Toute la Mémoire du Monde

Film Review by Dean Duncan May 29, 2015

This one demonstrates the untapped, unsuspected, maybe immeasurable potential of the industrial or instructional film. Does it take a French guy? Across the way from the nation of moneychangers in the temples of culture and learning, it is clear that doing an interrogation of and an homage to the bibliothèque nationale de France requires so much more imagination and intelligence, conviction and reverence than almost any commercial job could ever do. (Film-historically, when this was made the New Wavers are at the doors, but hadn’t arrived yet. Resnais was developing, leaping and bounding, just over from all of them. But you can sure tell that something’s in the air!) And it goes without saying that the worthy shouldering of that load will bring benefits beyond the dreams of commerce, let alone avarice. Plus, small can be so much better than large.

There’s a nice little gimmick that provides a narrative through line, as it were. It’s this just published little book, this academic monograph, which we see as it gets received and processed and placed. It is its own small self, simultaneously inconsequential and completely deserving of all of this fuss. This is because it represents and reminds us of all the books published all the way back past memory—though not past recording, or retrieving. This, multiplied infinitely, with all of this bibliographical fuss and devotion, adds up to the knowledge and heritage of Mankind.

Protesting too much? This could have been dumb, or a mere straining after effect. It’s neither of those things because while maintaining this little conceit, Resnais—and Forlani, and Clouquet and Jarre too—don’t scruple to take their little assignment as seriously as they can, and to fulfill it honourably. Take note, film students, and jaded or disappointed film professionals. Doctrine and Covenants 51: 17. In fact, more than just doing their duty, this ensemble of collaborators pull out all of the visual and the aural, the structural and rhetorical stops. The result is positively magisterial.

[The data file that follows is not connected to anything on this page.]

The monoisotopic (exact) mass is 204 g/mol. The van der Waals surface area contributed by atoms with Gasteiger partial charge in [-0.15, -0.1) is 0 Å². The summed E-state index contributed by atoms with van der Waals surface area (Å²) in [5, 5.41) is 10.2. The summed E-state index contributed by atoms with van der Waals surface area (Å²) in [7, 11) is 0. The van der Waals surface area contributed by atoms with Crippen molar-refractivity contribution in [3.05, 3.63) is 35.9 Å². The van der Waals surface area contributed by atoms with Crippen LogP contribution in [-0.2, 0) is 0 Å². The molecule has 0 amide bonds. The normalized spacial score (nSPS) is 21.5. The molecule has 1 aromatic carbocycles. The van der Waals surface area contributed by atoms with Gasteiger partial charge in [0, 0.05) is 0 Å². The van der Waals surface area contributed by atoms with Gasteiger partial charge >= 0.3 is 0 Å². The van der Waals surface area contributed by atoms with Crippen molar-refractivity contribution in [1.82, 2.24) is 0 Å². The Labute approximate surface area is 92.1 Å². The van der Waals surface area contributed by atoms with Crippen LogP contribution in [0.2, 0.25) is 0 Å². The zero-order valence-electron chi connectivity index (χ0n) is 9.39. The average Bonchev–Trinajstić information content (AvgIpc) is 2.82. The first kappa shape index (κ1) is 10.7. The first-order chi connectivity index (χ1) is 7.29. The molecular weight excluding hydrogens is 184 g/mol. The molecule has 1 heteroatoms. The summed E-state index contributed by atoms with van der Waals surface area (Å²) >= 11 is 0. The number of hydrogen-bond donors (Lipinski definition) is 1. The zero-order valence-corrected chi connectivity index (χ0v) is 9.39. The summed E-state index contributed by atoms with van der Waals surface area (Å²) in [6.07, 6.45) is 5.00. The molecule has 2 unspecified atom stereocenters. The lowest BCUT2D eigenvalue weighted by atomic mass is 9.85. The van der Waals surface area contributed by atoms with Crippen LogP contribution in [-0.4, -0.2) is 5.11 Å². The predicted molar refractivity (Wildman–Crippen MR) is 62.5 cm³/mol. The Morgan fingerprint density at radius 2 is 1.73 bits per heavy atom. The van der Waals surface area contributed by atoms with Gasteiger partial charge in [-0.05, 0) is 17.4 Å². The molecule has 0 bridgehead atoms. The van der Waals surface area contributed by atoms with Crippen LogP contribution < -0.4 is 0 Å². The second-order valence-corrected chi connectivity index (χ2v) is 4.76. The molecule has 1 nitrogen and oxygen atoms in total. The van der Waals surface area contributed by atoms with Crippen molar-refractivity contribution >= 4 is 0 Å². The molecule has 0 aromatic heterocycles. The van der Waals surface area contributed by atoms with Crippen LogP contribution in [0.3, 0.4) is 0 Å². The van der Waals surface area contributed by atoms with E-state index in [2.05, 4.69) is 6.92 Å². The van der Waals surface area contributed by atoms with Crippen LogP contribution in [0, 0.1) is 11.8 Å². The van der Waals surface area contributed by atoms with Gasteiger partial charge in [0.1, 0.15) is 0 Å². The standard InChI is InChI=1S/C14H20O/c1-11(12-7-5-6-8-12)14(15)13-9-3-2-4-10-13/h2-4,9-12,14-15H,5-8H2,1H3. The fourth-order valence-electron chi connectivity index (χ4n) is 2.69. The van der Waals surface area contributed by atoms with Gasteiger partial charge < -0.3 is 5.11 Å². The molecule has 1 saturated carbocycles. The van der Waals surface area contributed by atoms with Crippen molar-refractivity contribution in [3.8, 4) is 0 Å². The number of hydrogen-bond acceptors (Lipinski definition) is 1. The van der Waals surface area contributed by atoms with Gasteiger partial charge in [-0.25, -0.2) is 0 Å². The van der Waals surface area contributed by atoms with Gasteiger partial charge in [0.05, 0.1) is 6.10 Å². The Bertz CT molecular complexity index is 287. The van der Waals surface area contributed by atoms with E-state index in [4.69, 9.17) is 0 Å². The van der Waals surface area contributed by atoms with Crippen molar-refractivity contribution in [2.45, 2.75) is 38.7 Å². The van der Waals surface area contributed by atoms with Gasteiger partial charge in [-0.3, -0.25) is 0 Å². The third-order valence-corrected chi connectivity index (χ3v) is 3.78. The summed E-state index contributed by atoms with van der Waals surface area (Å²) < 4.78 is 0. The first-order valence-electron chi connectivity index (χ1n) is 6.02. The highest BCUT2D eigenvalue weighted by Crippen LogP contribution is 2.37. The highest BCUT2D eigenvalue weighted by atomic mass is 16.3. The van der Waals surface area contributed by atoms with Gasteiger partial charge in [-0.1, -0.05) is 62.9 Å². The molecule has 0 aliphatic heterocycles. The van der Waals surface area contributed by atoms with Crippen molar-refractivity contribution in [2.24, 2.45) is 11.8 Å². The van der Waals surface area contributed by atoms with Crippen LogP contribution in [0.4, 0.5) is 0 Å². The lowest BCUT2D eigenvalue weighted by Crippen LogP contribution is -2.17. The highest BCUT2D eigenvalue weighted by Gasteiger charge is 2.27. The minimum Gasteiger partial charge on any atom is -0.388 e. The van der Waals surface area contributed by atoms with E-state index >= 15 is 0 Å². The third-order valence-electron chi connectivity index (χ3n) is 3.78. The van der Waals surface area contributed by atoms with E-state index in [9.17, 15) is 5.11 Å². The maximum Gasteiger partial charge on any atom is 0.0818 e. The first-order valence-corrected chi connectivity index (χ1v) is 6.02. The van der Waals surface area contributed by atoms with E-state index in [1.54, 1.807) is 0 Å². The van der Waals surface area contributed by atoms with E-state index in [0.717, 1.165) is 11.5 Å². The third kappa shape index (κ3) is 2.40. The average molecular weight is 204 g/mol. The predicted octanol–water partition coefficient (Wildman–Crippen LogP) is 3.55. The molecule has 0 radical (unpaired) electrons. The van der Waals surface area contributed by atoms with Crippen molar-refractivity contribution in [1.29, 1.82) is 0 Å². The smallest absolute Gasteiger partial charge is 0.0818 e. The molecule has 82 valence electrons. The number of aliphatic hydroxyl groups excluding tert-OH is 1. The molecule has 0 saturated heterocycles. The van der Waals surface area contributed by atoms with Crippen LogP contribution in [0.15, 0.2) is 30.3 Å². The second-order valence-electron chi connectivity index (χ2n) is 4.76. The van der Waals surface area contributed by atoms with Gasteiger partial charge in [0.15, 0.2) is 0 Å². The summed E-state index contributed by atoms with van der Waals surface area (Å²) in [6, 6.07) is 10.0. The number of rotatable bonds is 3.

They’ve composed and performed a concerto grosso, an alternation between small forces—the particulars of this specific bit of cataloging—and large, which would be all of the philosophical implication that they can fit in. In this they musically and historically evoke the Enlightenment, when rational inquiry could paradoxically and gloriously be an expression and manifestation of deepest feeling and devotion. One of their greatest coups is to bring all this into the cinematic present by means of a very successful intertextual joke. With this book, this tiny object in the midst of ridiculous wealth, they have invoked Rosebud and referenced Welles—as well as very effectively utilizing his stylistic mannerisms.

But though the images echo and resemble richly, Resnais transforms Welles’ (and Mankiewicz’s) anxious, alienated treatise on the inaccessibility of truth into a piece of Utopian rationality. We have some lecturing, some distancing or even alienation effects (the musical score puts us off like an imperious schoolmaster), but in the end we have clarity and possibility and gratitude. And all of this is before the work that made Resnais so famous and controversial and celebrated. Historians, and regular folk, would do well to access it all. As is so often the case, that which is considered marginal can be very major indeed.